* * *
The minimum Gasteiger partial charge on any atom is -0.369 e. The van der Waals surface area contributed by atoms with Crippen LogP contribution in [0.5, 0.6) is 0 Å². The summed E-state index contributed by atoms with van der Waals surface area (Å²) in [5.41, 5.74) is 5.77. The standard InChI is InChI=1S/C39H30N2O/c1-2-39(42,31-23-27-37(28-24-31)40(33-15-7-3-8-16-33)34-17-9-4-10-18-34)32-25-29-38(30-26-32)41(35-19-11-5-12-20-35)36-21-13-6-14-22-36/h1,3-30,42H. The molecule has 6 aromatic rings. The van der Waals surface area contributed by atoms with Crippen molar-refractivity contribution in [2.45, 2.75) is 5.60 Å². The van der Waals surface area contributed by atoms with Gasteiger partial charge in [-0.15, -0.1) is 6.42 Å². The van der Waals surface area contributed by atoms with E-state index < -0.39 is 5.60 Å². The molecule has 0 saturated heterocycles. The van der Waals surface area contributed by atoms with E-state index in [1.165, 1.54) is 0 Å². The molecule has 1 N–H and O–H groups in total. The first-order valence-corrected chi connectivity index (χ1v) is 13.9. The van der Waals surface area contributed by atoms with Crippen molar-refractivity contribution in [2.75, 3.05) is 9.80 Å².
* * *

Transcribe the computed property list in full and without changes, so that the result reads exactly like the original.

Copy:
The minimum Gasteiger partial charge on any atom is -0.369 e. The van der Waals surface area contributed by atoms with Crippen LogP contribution in [0.5, 0.6) is 0 Å². The summed E-state index contributed by atoms with van der Waals surface area (Å²) in [5.41, 5.74) is 5.77. The standard InChI is InChI=1S/C39H30N2O/c1-2-39(42,31-23-27-37(28-24-31)40(33-15-7-3-8-16-33)34-17-9-4-10-18-34)32-25-29-38(30-26-32)41(35-19-11-5-12-20-35)36-21-13-6-14-22-36/h1,3-30,42H. The molecule has 6 aromatic rings. The van der Waals surface area contributed by atoms with Crippen molar-refractivity contribution in [2.45, 2.75) is 5.60 Å². The van der Waals surface area contributed by atoms with Gasteiger partial charge in [-0.15, -0.1) is 6.42 Å². The van der Waals surface area contributed by atoms with E-state index < -0.39 is 5.60 Å². The molecule has 0 saturated heterocycles. The van der Waals surface area contributed by atoms with E-state index in [1.165, 1.54) is 0 Å². The molecule has 1 N–H and O–H groups in total. The first-order valence-corrected chi connectivity index (χ1v) is 13.9. The van der Waals surface area contributed by atoms with Crippen molar-refractivity contribution in [2.75, 3.05) is 9.80 Å².